Shedding Light on the Connection Between Substance Abuse and Suicide

Addiction is a terrible disease that destroys lives and affects millions worldwide. People are ruined financially as they do anything to satisfy their addiction. Ruining relationships in the process and even leading to accidental death.

Another tragic consequence is suicide. This is a frequently overlooked result but the research tells us that there is a strong correlation between substance abuse and suicide.  Depression is a strong indicator for suicide and people self-medicate with alcohol and drugs like heroin or prescription medication to feel better.

Approximately one-third of individuals who die by suicide have a substance abuse problem. People who are at risk of this need professional help immediately.

Why Does Substance Abuse Lead to Suicide?

Suicide risk varies from one person to the next, depending on how deeply rooted their addiction is, what effects it has had on their lives, and the circumstances that led to the addiction.

Isolation leaves people alone with their feelings

Addiction isolates people. Those who are struggling hide, often until it’s too late. That isolation leads to powerful emotions taking hold. Fear and helplessness are among the feelings that can lead an individual to die by suicide. They become so overwhelmed that they believe there is no way out.

The hopelessness that interferes with daily living

Many people who are struggling feel a sense of hopelessness that can become apparent to close friends and family members. This results from the tremendous strain of dealing with addiction, and in many cases, its underlying causes. Individuals may struggle with daily tasks as real life is just too much for them. 

Co-existing mental health issues

There is a strong link between mental illness, substance abuse, and suicide. About 50% of people who die by suicide suffer from depression or anxiety, and virtually all of these attempt to deal with these challenges with alcohol and drugs.

Cravings that lead to regret

Something to watch for is a significant increase in the use of alcohol and drugs like oxycodone or heroin as individuals struggling with substance abuse become more and more addicted. This can lead to a string of poor choices that the individual cannot seem to control, but that leaves them with unbearable feelings of regret.

How to Help

Understanding the link between suicide and addiction will help guide you when a loved one is in crisis. Contact emergency services immediately if you suspect that a loved one is in danger.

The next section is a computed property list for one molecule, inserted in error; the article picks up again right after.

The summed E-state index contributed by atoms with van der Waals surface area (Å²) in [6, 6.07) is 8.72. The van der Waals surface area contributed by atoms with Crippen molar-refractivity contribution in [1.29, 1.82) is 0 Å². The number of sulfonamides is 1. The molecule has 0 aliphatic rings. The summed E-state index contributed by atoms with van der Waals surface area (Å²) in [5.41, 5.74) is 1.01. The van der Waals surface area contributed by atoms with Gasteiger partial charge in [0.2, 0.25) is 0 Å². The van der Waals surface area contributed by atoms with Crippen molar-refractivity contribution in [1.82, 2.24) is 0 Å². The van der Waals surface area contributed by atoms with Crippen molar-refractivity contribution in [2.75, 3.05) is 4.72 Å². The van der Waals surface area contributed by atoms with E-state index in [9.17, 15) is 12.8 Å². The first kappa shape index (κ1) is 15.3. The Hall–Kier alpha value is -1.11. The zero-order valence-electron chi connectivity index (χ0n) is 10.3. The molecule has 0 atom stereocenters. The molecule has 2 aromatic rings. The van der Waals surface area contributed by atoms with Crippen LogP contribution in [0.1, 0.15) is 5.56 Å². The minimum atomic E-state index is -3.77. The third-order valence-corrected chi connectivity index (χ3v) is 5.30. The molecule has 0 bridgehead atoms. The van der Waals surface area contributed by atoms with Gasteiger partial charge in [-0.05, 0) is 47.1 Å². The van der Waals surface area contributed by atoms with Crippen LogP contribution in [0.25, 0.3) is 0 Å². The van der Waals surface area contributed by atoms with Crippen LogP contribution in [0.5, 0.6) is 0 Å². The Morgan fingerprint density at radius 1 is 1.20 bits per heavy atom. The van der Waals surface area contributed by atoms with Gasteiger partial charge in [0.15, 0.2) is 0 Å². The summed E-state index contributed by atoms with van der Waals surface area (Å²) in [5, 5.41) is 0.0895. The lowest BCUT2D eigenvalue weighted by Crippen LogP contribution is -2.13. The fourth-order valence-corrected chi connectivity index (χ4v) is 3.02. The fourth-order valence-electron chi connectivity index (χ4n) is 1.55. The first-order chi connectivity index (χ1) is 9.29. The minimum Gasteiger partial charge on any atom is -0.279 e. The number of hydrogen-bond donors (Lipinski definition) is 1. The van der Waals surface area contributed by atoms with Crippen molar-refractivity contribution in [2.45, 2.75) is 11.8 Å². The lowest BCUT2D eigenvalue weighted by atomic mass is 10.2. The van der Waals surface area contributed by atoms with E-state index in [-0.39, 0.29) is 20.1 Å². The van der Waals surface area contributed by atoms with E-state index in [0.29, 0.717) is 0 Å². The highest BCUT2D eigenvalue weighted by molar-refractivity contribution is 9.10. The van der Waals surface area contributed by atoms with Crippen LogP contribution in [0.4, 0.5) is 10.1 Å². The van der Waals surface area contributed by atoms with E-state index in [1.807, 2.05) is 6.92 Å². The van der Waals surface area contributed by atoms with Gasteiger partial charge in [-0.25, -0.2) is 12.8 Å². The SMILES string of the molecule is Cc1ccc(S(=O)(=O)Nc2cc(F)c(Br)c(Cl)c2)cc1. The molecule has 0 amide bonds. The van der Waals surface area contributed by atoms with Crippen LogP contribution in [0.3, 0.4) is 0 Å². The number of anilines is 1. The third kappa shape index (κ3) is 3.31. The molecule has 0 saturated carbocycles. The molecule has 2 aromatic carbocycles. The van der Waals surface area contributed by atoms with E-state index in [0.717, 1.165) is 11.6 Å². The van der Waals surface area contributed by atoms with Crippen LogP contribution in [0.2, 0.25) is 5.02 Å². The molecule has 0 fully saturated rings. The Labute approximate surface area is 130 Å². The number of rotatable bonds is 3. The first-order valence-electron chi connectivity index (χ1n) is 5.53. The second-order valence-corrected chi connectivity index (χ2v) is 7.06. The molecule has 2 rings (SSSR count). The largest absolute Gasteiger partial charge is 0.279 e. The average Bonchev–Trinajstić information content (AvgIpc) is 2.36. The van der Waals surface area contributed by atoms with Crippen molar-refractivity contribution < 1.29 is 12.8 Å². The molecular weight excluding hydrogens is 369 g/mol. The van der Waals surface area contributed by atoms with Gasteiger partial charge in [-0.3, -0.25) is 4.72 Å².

A significant percentage of people who die by suicide have a substance abuse problem. Depression and feelings of desperation are displayed by most individuals with addictions and suicidal thoughts. It can take multiple attempted suicides before they finally succeed.

Individuals recently out of rehab are at significantly greater risk of relapse and therefore suicide.  Look for feelings of guilt and shame if your loved one turns once more to substance abuse.  66% of violent deaths in 2013 were suicides, and many were directly linked to substance abuse. Relapse can generate feelings of failure that can seem overwhelming.

Suicide attempts typically take about fifteen minutes of planning. It’s an impulsive decision with tragic consequences. Family members and friends of people with addictions – including those fresh out of rehab – need to watch for signs like severe sadness, hopelessness, and despair.

Substance abuse can alter the brain chemistry, making the individual more susceptible to suicidal ideations and attempts. If your loved one stops enjoying the things they have always loved, that is an indicator that they are at risk of suicide, especially if this is accompanied by drug and alcohol addiction. 

The individual may need immediate professional help. Alcohol and many drugs can lower inhibitions and increase the likelihood of impulsive decisions and high-risk behavior. If your loved one starts to act recklessly, without caring about the consequences to their life or safety, it’s time to intervene.

A Specialized Plan

A study done in the US in 2015 found that 8.9 million people aged 18 years reported having suicidal thoughts.  The same pattern was found among the elderly and at least half of those also had a substance abuse disorder.

Another study shows that opiate-related deaths have doubled over the last fifteen years. At least half of these are suicides, and that number is growing faster than any other.  These numbers highlight the link between substance abuse and suicide. 

Because of the nature of addiction and what each individual has experienced, everyone needs a personalized treatment plan, such as the ones provided by Aspen Behavioral Group. It’s never too late to seek help, and our doors are open to people in a state of crisis who need a safe haven where they can be gently taken off the ledge so they can start their journey of recovery.


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